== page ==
There was a resumption of the exhilarating match up between O’Donoghue and Keith Higgins. Higgins emerged with immense credit, getting in no fewer than five blocks or clean interventions but still O’Donoghue accumulated 2-6 – three points from play and two goals from penalties for fouls on him, neither though by Higgins.

First goal

One of the blocks ended up in Kerry’s first goal as Donaghy got to the rebound to fire to the net. Donaghy had Ger Cafferkey in trouble from the start.

 

In the second half, O’Donoghue’s first penalty from an off -load by Donaghy and the faintest of contacts by Colm Boyle gave Kerry the whip-hand. Andy Moran’s hand-ball into the net after Kevin McLoughlin successfully unsettled Kerry ’keeper Brian Kelly restored it to Mayo.

Cafferkey’s lunge for the ball took down O’Donoghue in the 63rd minute and the penalty put Kerry two in front, 3-11 to 3-9. Somehow Mayo recovered. Michael Conroy pointed and deep in injury time Donal Vaughan fisted an equaliser.

Rob Hennelly came centimetres close to swinging over a late free but Donaghy fisted the ball away as it dropped short.

Mayo started extra-time well and went two up. But Kerry’s bench tidied up the match. Barry John Keane converted the two disputed frees and Jonathan Lyne kicked two difficult points in the second half of extra time. In between Paul Geaney kicked another.

A couple of hit and hope frees were all Mayo could muster. In frustration O’Connor kicked Killian Young and was sent off - a sad conclusion to two great displays from the corner forward.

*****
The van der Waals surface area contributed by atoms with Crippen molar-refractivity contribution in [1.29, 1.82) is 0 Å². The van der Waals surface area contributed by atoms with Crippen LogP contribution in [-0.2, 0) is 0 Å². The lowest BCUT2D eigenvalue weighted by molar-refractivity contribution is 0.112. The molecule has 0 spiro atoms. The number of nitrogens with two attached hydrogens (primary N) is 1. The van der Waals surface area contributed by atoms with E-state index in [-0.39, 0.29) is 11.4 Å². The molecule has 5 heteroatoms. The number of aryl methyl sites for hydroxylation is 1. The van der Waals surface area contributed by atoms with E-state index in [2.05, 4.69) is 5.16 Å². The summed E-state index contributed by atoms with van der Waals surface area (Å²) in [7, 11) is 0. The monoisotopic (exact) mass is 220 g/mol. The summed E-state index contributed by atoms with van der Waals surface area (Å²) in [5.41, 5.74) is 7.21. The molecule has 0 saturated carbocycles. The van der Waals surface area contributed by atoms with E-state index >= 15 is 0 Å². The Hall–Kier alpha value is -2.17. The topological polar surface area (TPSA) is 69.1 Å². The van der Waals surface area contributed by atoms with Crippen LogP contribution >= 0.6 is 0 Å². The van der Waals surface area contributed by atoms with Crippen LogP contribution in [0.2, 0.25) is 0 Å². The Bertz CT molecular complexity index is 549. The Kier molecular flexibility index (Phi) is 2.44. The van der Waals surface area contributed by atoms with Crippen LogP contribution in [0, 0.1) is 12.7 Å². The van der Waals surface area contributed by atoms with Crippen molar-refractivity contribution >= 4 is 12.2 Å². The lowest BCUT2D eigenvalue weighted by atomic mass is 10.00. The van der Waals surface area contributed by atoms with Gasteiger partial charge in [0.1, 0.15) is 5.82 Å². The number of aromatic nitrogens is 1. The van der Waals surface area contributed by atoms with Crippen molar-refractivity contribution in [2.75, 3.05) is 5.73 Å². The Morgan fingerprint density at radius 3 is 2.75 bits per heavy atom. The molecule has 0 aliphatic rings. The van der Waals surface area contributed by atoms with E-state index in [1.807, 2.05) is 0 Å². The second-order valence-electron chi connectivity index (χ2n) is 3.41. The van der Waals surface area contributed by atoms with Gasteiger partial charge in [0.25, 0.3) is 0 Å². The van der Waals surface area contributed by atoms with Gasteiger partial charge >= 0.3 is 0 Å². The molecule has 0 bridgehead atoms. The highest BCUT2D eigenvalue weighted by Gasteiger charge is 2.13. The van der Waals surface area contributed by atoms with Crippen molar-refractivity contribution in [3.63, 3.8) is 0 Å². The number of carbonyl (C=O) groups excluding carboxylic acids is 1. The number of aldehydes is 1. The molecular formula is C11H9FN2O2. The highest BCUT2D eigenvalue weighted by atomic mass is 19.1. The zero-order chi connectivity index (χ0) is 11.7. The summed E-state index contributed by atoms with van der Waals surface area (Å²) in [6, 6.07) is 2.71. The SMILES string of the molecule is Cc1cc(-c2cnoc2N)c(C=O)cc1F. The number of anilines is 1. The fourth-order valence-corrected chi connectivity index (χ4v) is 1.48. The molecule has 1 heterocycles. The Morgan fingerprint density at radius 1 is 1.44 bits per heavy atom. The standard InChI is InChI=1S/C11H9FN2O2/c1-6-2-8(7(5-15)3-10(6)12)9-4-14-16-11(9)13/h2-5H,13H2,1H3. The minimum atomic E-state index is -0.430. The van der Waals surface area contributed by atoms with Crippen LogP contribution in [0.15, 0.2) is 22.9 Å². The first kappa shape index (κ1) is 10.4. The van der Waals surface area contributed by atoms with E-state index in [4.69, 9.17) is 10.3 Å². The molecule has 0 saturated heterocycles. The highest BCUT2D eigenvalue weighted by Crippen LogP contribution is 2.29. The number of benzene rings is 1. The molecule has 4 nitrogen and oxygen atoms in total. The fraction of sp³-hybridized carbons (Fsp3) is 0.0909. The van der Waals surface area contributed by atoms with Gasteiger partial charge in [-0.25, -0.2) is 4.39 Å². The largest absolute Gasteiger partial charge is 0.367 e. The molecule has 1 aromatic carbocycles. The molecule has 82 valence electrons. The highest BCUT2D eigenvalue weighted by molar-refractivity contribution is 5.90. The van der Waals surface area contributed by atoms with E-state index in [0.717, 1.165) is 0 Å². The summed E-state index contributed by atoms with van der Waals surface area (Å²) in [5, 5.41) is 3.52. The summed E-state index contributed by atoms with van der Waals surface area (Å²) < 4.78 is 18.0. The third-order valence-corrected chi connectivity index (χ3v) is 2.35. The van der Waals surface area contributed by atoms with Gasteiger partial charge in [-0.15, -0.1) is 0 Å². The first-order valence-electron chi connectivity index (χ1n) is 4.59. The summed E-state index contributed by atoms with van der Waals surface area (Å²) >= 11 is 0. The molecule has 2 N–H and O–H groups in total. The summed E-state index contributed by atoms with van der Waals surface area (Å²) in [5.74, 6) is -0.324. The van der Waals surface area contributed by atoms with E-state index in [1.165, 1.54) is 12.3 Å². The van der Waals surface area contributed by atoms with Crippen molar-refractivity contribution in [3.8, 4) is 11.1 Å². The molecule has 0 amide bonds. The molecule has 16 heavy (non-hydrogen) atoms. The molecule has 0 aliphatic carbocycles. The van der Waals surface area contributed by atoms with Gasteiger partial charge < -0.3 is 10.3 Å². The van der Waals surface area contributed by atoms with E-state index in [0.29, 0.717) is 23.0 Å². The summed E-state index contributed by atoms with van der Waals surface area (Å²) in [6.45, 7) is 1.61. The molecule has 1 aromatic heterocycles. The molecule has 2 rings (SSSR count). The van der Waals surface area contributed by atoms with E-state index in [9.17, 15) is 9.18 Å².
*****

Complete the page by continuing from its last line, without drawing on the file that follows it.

The free was also reversed and time ebbed away to leave Kerry looking as pleased as they’ve ever been with a semi-final win.

KERRY: 1 Brian Kelly; 5 Paul Murphy, 7 Fionn Fitzgerald (capt), 4 Shane Enright; 3 Aidan O’Mahony, 6 Peter Crowley, 18 Killian Young (0-1); 8 Anthony Maher, 9 David Moran; 10 Michael Geaney, 11 Johnny Buckley, 12. Donnchadh Walsh; 14 Paul Geaney (0-3, frees), 22 Kieran Donaghy (1-0), 15 James O’Donoghue (2-6, goals penalties and two frees). Subs: 2 Marc Ó Sé (0-1) for Enright (22 mins), 26 Pa Kilkenny for Fitzgerald (41 mins, black card), 21 Barry John Keane (0-2, frees) for P Geaney (41 mins), 17 Declan O’Sullivan for Buckley (55 mins), 23 Kieran O’Leary for M Geaney (61 mins), 24 Jonathan Lyne (0-2) for Walsh (69 mins), 14. Paul Geaney (0-1) for O’Donoghue (80 mins), 25 Mark Griffin for Crowley (80 mins), 19 Bryan Sheehan for O’Mahony (83 mins). Yellow cards: Enright (6 mins), Walsh (32), O’Mahony (36 mins), Crowley (69), Donaghy (92), Maher (92 mins) MAYO: 1 Robert Hennelly; 4 Keith Higgins, 3 Ger Cafferkey, 2 Tom Cunniffe; 6 Colm Boyle, 7 Donal Vaughan (0-1), 26 Lee Keegan; 9 Séamus O’Shea, 21 Barry Moran; 10 Kevin McLaughlin (0-1), 11 Aidan O’Shea, 12 Jason Doherty (0-3); 13 Cillian O’Connor (2-5, penalty goal and three frees), 24. Andy Moran (capt; 1-1), 15. Alan Dillon. Subs: 19. Tom Parsons for B Moran (half-time), 23 Michael Conroy (0-1) for Dillon (57 mins), 17 Kevin Keane for Cafferkey (68 mins). Extra time: 18. Richie Feeney for A O’Shea, 14 Alan Freeman (0-1, free, as blood sub) for A Moran. 11 Aidan O’Shea for S O’Shea (80 mins), 22 Brendan Harrison for Vaughan (80 mins), 5. Chris Barrett for Boyle (83 mins). Yellow cards: O’Connor (6 mins), Vaughan (32 ), Freeman (36 mins). Red card: O’Connor (94 mins) Referee: Cormac Reilly (Meath) Attendance: 36,256